Back in March, I participated in a writing competition through Writers in Kyoto. While I didn’t win, I was invited to take part in a local cultural event of some sort. There were two options to choose from: paper lantern-making, and gold paperweight-making. After choosing the latter, I arranged to meet a woman I’ll call Ms. S from the Kyoto Convention and Visitors Bureau at JR Yamashina Station. From there, she would make sure I made it to the workshop and, if necessary, provide translations.
While it was meant to be a group outing, it turned out to be just the two of us on a search for the home of an うるしさん (Urushi-san, someone who works with lacquer/gilding). Urushi-san are the people responsible for things like the gold you can see on Kinkakuji Temple in Kyoto; they affix things like very thinly sliced gold to various objects (whether it’s magnets, toy cars, or anything else you can imagine). Of course, they do many other jobs as well, but this was particularly pertinent because the workshop centered around gold leaf stamping.
This was both my and Ms. S’s first time heading into this particular neighborhood of Yamashina. While only ten minutes by taxi from the JR station, we were in a very residential area where the streets had no names listed and the house numbers were all out of order. After the taxi drove off, we had no idea where to go, and unfortunately, neither did the neighbors we asked for guidance. Fortunately, Ms. S had a phone number, and after calling it, my teacher for the day came bustling out of a building from the end of a dead-end street.
Continue reading “Kyoto Artisans: Gold Leaf Stamping Workshop”
I am one of those people who refuses to stop halfway through a book unless it is truly terrible. I’m talking about, “My English teacher assigned a list of really boring, really horrible old books to read during the summer in the name of ‘expanding our horizons'” type of terrible. So when I pick up a book and it merely ranks a “meh” on my interest levels, I will be determined to plow through it.
Even if it takes me six months.
Enter Karakuri Yumedokei (からくり夢時計）, or “Dream Clocks” by Masayuki Kawaguchi.
Continue reading “Dream Clocks: A book review”
In the midst of befriending a Japanese local the other day, he asked if it was okay to look me up on Facebook. I gave him permission, and he had a look through it, reading my name aloud. However, he suddenly came to a stop and said, in a puzzled tone, “Why is ‘Yoshitake’ listed as your nickname?”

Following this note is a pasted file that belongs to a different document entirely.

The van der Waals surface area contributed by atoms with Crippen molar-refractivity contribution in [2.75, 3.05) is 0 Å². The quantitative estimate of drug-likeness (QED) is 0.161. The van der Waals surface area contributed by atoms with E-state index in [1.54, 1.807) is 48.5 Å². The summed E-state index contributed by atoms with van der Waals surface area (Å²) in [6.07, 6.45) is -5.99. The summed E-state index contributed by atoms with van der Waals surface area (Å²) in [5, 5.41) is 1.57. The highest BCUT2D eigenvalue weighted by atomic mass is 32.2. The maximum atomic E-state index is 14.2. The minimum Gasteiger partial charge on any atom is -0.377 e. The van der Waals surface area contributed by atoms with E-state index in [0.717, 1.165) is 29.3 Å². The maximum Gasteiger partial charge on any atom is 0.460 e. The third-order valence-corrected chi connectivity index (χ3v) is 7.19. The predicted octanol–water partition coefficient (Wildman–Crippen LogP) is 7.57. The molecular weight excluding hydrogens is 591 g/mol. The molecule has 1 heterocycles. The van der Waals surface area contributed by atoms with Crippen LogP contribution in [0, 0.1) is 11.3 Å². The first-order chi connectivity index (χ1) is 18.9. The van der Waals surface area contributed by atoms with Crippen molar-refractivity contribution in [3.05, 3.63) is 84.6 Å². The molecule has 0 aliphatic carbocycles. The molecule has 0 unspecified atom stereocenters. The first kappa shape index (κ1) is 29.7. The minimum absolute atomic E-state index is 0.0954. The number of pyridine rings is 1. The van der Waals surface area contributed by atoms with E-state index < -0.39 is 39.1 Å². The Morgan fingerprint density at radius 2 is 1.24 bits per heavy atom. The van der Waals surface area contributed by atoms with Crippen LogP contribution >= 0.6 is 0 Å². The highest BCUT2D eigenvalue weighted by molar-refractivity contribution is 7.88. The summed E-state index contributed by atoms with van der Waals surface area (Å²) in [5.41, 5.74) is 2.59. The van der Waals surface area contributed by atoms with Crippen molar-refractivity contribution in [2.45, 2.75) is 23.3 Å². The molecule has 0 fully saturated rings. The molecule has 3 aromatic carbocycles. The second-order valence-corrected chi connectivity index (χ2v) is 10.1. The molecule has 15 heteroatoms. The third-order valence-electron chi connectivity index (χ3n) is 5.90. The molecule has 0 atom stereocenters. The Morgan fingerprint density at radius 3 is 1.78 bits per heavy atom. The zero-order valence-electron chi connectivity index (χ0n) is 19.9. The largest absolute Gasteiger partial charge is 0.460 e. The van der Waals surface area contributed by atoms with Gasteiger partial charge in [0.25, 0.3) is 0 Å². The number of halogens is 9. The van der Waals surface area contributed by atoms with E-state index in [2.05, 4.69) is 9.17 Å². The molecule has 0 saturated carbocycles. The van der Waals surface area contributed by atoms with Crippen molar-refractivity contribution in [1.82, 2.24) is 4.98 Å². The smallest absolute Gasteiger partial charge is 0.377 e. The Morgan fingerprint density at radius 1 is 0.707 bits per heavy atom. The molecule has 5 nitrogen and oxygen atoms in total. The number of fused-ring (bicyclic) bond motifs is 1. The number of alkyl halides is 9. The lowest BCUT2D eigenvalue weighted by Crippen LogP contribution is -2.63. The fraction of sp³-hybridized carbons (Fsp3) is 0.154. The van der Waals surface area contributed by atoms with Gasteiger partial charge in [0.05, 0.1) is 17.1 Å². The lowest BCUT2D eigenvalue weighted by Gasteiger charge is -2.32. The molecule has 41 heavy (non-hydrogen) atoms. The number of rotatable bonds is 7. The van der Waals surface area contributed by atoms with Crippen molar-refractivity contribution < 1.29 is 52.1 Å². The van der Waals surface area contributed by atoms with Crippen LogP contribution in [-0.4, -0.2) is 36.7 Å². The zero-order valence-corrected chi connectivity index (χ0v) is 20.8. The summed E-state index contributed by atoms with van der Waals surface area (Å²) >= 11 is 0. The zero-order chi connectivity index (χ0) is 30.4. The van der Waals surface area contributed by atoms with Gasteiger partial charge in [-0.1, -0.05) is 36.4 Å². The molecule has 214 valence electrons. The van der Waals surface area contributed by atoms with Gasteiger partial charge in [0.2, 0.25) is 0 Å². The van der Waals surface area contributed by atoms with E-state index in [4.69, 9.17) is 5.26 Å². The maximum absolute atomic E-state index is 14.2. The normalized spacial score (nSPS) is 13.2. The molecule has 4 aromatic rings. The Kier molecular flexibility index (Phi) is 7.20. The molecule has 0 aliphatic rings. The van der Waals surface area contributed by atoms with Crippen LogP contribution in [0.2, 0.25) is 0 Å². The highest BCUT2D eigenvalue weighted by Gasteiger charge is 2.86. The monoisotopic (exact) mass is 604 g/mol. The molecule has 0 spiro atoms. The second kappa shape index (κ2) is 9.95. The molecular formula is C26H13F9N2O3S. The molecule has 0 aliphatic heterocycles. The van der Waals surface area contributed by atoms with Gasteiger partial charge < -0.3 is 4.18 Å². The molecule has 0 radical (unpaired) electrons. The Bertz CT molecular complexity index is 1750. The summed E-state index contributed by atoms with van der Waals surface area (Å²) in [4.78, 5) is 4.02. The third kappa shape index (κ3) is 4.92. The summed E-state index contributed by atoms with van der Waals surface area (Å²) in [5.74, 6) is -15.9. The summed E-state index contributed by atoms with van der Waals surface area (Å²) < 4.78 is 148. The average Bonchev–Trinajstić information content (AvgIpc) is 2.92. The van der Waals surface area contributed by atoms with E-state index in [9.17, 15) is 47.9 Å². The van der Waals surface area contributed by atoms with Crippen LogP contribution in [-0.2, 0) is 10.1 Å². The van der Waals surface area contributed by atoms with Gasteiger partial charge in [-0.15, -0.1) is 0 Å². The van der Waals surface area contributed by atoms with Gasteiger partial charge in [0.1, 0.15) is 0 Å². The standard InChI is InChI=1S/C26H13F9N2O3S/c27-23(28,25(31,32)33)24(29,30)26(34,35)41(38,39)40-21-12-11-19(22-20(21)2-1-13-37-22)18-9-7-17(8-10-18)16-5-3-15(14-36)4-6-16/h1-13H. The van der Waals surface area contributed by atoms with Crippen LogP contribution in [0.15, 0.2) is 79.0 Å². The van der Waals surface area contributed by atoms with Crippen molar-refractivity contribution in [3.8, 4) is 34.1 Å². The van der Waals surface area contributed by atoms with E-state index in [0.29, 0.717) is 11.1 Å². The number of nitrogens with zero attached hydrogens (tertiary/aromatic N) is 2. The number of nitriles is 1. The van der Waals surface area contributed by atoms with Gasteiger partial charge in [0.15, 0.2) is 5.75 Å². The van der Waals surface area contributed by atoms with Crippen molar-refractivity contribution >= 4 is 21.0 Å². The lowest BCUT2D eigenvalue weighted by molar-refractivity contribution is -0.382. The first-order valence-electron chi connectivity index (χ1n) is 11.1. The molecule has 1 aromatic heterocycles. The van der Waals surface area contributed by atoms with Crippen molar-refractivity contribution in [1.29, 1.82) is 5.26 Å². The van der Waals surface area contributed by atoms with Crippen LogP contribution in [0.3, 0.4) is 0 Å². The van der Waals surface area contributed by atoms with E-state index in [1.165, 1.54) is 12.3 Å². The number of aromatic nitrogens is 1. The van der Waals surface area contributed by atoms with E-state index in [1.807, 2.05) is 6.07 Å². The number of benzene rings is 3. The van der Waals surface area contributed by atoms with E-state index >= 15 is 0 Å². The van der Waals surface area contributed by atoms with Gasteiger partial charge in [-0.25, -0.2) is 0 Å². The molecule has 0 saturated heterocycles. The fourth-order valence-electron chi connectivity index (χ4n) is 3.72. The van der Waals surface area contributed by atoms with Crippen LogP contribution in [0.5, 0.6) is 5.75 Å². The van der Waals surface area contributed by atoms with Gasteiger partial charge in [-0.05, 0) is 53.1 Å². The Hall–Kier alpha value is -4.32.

Continue reading “One of us, one of us”
Up until this past April, my taiko performances have been purely indoors. I’ve performed at Biwako Hall, Rohm Theater, and even out in Uji at the Community Center. But that all changed on April 29, when I was asked to join my group and perform at a little place in Yawata-shi, Kyoto.
Continue reading “Heaven, not rain or sweets- Iwashimizu Hachimangu”
As I mentioned before, I went to multiple places during my Golden Week. Afterwards, I brought photos of my adventures back to work to share with coworkers and students alike. They tended to ooh over pictures of Kibune, aah over shots of Mt. Koya, then… tilt their heads in puzzled confusion.
“Who is that?” they would ask, pointing at a statue of a man giving a speech.
“Well, he was President of the US for eight years…” I’d reply.
They would, inevitably, go, “You went to Obama?! In Fukui? But why?”
Continue reading “Why Obama? …Why Not?”
Everyone has a bucket list of adventures. Mine has two categories: a bucket list for places to see while I’m still in Japan, and one for places I want to see before I actually kick it. In the former, I’ve had one thing at the top of my list for the past two or so years: a trip to Mt. Koya.
Continue reading “Mt. Koya– in one day?!”